It seems like everyone knows about Baton Rouge and New Orleans, but what about what is in between them? Ascension Parish is the perfect melting pot of Native American, Spanish, French, German, Italian, English, African, and Acadian cultures. You’ll find a place where 500 years of history, culture, and tradition have mingled and thrived, leaving unbelievable sights, traditions, and experiences.
The Crown Jewel of Louisiana’s River Road
Experience life on a sugarcane plantation in the 1800s at the Houmas House and Gardens. You’ll find a mansion that’s been restored to the antebellum era, which reflects the wealth of the sugarcane farm in its youth. Take a guided mansion tour to explore its 250-year history and learn about the evolution of the structures and style of the mansion, as well as how it became a grand estate. Artwork around the house reflects the plantation life.
Aside from being the oldest and most beautiful estate in the South, Houmas House and Gardens is home to Latil’s Landing Restaurant, The Carriage House Restaurant, and Cafe Burnside. The chef, Jeremy Langlois, has mastered the art of creating delicious recipes utilizing the freshest local ingredients and giving his guests an unforgettable culinary experience.
Donaldsonville’s Historic Portal to the Past
Prefer to explore on your own terms? No problem at all. Experience a blast to the past in Donaldsonville at your own pace by visiting this portal map where you can find seven self-guided portals in the Historic District. You can start anywhere you like, and the route is about 2.5 miles. You can walk, bike, or explore by car! Learn more about Donaldsonville!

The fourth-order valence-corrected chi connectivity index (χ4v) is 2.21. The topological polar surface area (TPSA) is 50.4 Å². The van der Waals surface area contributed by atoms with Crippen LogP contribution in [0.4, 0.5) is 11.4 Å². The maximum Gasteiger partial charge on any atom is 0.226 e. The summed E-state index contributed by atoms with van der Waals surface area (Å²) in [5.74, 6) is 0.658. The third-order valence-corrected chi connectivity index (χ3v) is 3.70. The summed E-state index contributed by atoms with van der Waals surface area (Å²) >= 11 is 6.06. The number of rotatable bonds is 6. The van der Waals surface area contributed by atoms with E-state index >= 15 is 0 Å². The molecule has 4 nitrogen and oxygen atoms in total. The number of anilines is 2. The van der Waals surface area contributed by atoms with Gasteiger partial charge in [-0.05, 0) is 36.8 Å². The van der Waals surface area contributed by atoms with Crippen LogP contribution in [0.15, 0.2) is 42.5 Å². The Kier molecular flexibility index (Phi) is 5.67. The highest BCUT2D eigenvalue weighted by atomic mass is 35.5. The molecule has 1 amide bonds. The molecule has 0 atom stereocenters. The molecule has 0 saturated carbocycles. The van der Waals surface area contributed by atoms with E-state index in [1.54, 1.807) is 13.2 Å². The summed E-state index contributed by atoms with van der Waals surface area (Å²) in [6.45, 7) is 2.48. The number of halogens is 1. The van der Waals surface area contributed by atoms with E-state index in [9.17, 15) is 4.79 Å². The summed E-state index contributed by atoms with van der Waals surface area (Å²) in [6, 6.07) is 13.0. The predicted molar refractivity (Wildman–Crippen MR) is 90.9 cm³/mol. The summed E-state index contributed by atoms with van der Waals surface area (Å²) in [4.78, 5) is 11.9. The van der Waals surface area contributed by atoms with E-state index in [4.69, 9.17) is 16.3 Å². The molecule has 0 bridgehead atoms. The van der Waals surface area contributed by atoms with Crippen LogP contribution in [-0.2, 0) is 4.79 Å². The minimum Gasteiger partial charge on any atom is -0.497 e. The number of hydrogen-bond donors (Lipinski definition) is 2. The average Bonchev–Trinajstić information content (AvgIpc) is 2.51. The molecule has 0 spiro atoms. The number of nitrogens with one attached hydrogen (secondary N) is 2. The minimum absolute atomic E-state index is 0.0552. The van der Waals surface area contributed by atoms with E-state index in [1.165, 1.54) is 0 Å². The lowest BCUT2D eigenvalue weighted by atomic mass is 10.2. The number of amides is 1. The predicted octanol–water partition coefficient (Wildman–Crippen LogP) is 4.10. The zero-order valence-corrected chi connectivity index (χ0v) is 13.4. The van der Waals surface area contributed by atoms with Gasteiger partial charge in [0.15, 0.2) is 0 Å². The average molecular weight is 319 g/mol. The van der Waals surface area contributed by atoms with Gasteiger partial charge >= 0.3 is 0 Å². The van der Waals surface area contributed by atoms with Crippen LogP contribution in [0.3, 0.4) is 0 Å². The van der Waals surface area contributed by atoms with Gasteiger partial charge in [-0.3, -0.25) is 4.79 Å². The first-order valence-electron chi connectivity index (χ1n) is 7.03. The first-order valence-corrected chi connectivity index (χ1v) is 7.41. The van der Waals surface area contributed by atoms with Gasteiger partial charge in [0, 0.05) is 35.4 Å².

Louisiana’s First State Capitol
Donaldsonville, which served as Louisiana’s first state capital from 1829-1831, is located on the west bank of the Mississippi River. Head to the Historic District to learn about the diverse histories of past Donaldsonville occupants that deserve to be heard. The River Road African American Museum, located on Railroad Avenue, is the perfect place to start. This museum preserves, collects, and exhibits all types of art, artifacts, and buildings as they relate to the history and culture of the African American communities along the Mississippi River from Baton Rouge to New Orleans.
Find the Jambalaya Capital of the World
Jambalaya is a Cajun or Creole dish (depending on the ingredients you use) that is a combination of various meat, rice, vegetables, and seasonings all combined into one pot to make a delicious meal.
Sound yummy? You can head to Gonzalez, Louisiana and eat your way through the annual Jambalaya Festival and World Champion Jambalaya Cooking Contest. Louisianan’s pride themselves on their culinary skills that pay tribute to their culture and heritage, so be prepared for Jambalaya cooked to perfection.
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